From the trenches of hell to the heights of Allied victory, Peter FitzSimons’ World War One trilogy brings to life the stories of those fighting valiantly for king and country. FitzSimons combines impeccable research with masterful writing to capture vibrant, moving and compelling accounts of life on the frontlines. And as the war progresses, he reveals the significant impact our soldiers – from top brass to infantry – had on the Allied victory and, ultimately, the future of humanity.
On 25 April 1915, Allied forces landed on the Gallipoli Peninsula in present-day Turkey to secure the sea route between Britain and France in the west and Russia in the east. After eight months of terrible fighting, they would fail.
Turkey regards the victory to this day as a defining moment in its history, a heroic last stand in the defence of the nation’s Ottoman Empire. But, counter-intuitively, it would signify something perhaps even greater for the defeated Australians and New Zealanders involved: the birth of their countries’ sense of nationhood.
The Gallipoli campaign, commemorated each year on Anzac Day, reverberates with importance, but the facts of the battle – which was minor against the scale of the First World War and cost less than a sixth of the Australian deaths that occurred on the Western Front – are often forgotten or obscured. With trademark vibrancy and expert melding of writing and research, in Gallipoli Peter FitzSimons recreates the disaster as experienced by those who endured it, or perished in the attempt.
Fromelles and Pozières
On 19 July 1916, 7000 Australian soldiers – in the first major action of the AIF on the Western Front – attacked entrenched German positions at Fromelles in northern France. By the next day, there were over 5500 casualties, including nearly 2000 dead. It was a bloodbath that the Australian War Memorial describes as ‘the worst 24 hours in Australia’s entire history’.
Just days later, three Australian Divisions attacked German positions at nearby Pozières, and over the next six weeks another 23,000 casualties were suffered. Of that bitter battle, the great Australian war correspondent Charles Bean would write, ‘The field of Pozières is more consecrated by Australian fighting and more hallowed by Australian blood than any field which has ever existed…’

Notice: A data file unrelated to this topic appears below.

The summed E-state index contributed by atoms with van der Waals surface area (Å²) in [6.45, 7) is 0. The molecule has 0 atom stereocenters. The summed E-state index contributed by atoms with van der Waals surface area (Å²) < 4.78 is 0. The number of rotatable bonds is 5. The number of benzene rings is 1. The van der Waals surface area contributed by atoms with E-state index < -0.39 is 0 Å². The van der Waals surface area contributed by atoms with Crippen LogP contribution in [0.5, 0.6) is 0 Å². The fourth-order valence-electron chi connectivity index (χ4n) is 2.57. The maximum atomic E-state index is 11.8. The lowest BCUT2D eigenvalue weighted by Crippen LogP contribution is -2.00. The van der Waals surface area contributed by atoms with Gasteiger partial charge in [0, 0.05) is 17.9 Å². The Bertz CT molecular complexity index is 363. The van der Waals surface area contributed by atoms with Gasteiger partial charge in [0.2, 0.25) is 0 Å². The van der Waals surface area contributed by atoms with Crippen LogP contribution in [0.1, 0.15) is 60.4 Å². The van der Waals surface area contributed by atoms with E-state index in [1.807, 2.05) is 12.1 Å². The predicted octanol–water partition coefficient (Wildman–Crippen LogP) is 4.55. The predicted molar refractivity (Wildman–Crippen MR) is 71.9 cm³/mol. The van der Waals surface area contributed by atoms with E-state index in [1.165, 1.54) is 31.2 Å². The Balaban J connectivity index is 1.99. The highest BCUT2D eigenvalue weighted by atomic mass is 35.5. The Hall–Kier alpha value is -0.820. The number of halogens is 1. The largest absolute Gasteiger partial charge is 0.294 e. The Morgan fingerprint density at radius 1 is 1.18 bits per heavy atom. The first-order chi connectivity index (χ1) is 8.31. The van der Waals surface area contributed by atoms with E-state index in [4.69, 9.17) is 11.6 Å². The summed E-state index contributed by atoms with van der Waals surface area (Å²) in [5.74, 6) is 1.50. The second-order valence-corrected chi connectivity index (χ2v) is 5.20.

Yet the sad truth is that, nearly a century on from those battles, Australians know only a fraction of what occurred. Peter FitzSimons’ Fromelles and Pozières: In the Trenches of Hell brings the battles back to life and puts the reader in the moment, illustrating both the heroism displayed and the insanity of the British plan. With his extraordinary vigour and commitment to research, FitzSimons shows why this is a story about which all Australians can be proud… and angry.
Victory at Villers-Bretonneux
On the morning of 21 March 1918, the Kaiserschlacht – the biggest set-piece battle the world had ever seen – was launched. Across a 45-mile front, two million German soldiers hurled themselves at the Allied lines. Their goal: to split the British and French forces, drive all the way through to Villers-Bretonneux, destroy the town of Amiens and throttle Allied supply lines.
For two weeks the plan worked brilliantly and the Germans were able to advance without check. In desperation, British commander General Douglas Haig called upon the Australian soldiers to hold Villers-Bretonneux. Success would ensure the Germans would not win the war. What followed was a vicious counterattack that hurled the Germans back for the first time…
To this day, written above every blackboard in the primary school at Villers-Bretonneux are the words: ‘N’oublions jamais, l’Australie’ – Never Forget Australia.
A classic study of one of the most disastrous campaigns in British military history which has never ceased to enthral the imagination.
In the Trenches of Hell
On Anzac Day 1918, when the town of Villers-Bretonneux falls to the British defenders, it is the Australians who are called on to save the day, the town, and the entire battle.
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